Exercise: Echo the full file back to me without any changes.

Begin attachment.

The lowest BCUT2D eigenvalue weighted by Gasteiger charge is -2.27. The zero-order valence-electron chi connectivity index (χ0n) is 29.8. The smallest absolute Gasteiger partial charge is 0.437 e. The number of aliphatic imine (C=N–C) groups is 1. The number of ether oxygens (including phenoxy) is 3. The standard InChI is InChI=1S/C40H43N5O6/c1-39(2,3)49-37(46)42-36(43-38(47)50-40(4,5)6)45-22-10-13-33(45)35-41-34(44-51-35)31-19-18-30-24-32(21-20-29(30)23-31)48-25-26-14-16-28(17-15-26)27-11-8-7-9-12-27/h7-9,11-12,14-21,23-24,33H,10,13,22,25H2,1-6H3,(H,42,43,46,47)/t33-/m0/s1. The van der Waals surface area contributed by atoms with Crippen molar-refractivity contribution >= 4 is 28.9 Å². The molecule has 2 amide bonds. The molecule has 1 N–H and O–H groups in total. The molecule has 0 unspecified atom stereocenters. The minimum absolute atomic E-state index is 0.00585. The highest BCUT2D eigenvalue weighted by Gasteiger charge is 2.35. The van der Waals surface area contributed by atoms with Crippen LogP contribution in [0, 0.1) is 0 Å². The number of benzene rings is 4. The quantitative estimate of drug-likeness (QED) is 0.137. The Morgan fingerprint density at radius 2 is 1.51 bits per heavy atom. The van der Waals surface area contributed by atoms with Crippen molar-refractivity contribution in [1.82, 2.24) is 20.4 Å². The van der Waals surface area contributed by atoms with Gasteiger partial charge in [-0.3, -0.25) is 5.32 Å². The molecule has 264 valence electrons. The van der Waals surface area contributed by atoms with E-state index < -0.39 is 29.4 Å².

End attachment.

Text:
The lowest BCUT2D eigenvalue weighted by Gasteiger charge is -2.27. The zero-order valence-electron chi connectivity index (χ0n) is 29.8. The smallest absolute Gasteiger partial charge is 0.437 e. The number of aliphatic imine (C=N–C) groups is 1. The number of ether oxygens (including phenoxy) is 3. The standard InChI is InChI=1S/C40H43N5O6/c1-39(2,3)49-37(46)42-36(43-38(47)50-40(4,5)6)45-22-10-13-33(45)35-41-34(44-51-35)31-19-18-30-24-32(21-20-29(30)23-31)48-25-26-14-16-28(17-15-26)27-11-8-7-9-12-27/h7-9,11-12,14-21,23-24,33H,10,13,22,25H2,1-6H3,(H,42,43,46,47)/t33-/m0/s1. The van der Waals surface area contributed by atoms with Crippen molar-refractivity contribution >= 4 is 28.9 Å². The molecule has 2 amide bonds. The molecule has 1 N–H and O–H groups in total. The molecule has 0 unspecified atom stereocenters. The minimum absolute atomic E-state index is 0.00585. The highest BCUT2D eigenvalue weighted by Gasteiger charge is 2.35. The van der Waals surface area contributed by atoms with Crippen LogP contribution in [0, 0.1) is 0 Å². The number of benzene rings is 4. The quantitative estimate of drug-likeness (QED) is 0.137. The Morgan fingerprint density at radius 2 is 1.51 bits per heavy atom. The van der Waals surface area contributed by atoms with Crippen molar-refractivity contribution in [1.82, 2.24) is 20.4 Å². The van der Waals surface area contributed by atoms with Gasteiger partial charge in [-0.3, -0.25) is 5.32 Å². The molecule has 264 valence electrons. The van der Waals surface area contributed by atoms with E-state index < -0.39 is 29.4 Å².